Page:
At a time when many companies have been struggling, CDW has grown to more than $8.8 billion in sales. The provider of technology solutions attributes much of its success to listening and responding to the voice of the customer.
The company's formal customer engagement program, which began in 1999, includes several elements that work together to gain insight from its one-million-plus customer base and then make service enhancements based on that information. Some of those elements are:
Relevance and alignment: CDW initiated a mechanism that measures the customer touchpoints that matter most. CDW now tracks a single metric that indicates the health of customer relationships.
Information gathering: The company sends satisfaction surveys to different customer groups each month.Additionally, each week CDW conducts a short survey through its customer community to get immediate feedback on special topics.In 2010 more than 75 percent of CDW's customer base was invited to give feedback.
Communication: CDW has made the voice of the customer more visible to its senior leadership.Quarterly presentations are now made to the executive team and board of directors that highlight customer experience strengths, weaknesses, and improvement initiatives.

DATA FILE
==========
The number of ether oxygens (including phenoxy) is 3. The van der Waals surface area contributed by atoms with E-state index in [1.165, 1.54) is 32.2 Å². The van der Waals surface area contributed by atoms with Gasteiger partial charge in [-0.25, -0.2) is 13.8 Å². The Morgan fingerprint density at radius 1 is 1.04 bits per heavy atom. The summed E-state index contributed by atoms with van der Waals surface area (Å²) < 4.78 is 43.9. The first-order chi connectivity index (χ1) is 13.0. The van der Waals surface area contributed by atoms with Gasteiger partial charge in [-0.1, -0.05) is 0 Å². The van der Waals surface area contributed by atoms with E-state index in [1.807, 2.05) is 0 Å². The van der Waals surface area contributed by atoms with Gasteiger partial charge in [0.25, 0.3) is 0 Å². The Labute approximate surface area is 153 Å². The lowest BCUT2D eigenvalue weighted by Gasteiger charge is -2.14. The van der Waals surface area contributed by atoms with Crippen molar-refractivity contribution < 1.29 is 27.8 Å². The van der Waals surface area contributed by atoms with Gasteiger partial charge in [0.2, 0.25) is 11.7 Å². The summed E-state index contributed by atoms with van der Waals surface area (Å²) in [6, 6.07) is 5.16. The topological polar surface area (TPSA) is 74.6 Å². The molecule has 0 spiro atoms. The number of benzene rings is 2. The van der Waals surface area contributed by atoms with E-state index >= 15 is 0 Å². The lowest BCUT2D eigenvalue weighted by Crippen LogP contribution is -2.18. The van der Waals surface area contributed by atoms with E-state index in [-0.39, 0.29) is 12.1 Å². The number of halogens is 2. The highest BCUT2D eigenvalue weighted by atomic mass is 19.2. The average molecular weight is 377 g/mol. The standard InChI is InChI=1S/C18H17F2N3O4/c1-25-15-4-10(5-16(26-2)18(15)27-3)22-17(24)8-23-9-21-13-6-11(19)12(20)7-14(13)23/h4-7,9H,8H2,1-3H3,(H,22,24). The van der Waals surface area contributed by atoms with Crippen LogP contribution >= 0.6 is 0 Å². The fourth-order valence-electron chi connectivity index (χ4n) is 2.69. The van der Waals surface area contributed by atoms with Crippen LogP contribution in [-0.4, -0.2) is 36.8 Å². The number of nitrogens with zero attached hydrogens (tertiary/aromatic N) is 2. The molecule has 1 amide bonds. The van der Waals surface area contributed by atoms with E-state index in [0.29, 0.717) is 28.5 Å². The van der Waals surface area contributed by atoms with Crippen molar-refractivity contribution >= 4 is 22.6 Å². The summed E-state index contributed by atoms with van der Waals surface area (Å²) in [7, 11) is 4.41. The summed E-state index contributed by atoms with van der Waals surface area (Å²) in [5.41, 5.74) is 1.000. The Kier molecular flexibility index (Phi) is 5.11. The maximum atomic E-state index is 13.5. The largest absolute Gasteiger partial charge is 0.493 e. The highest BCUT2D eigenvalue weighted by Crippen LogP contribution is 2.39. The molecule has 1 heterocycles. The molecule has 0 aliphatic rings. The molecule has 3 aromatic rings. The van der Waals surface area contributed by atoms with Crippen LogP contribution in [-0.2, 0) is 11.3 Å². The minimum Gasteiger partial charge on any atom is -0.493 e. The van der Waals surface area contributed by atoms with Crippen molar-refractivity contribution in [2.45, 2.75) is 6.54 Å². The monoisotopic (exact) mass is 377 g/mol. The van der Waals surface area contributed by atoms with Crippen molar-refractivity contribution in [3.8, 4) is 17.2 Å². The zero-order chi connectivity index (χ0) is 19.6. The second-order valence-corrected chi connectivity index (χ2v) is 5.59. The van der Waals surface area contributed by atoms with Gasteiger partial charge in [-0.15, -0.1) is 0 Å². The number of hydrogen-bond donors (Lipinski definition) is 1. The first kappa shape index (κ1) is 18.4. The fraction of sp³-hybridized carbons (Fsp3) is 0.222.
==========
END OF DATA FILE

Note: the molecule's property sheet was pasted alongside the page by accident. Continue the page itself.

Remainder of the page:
Team and resources: The sales organization has become an active part of the research process, helping to formalize a customer-segmentation approach, establish research goals, and follow up on customer feedback.This is an important employee engagement tool, because account managers receive performance ratings from their customers as part of the feedback process.
Action: Systems that track customer issues through to resolution are in place. In addition, CDW developed a program that uses its surveys to collect leads from customers on new products and solutions they would like to learn about.In 2009 leads from the survey process yielded a significant amount of additional revenue.
Calvin Vass, senior manager of research at CDW, says listening is important, but so is acting on the insight. "If there's something that we need to follow up on with a customer, it's reported back to the individual sales teams," he says.
Whenever a customer gives a less than favorable rating, for example, an automated system sends off a trigger to the sales manager, who is required to reach back to the customer to resolve the problem.
To ensure the customer-facing sales reps are improving, Vass makes individual scorecards for each employee, which lists their own service ratings, the ratings of the entire sales force, and unstructured feedback from customers.
The next logical extension of the VOC program, Vass says, is to establish a social media tracking process to monitor customers' perceptions of the customer experience. "We're constantly refining [VOC]," he says. "It's amazing how much value we can get from that."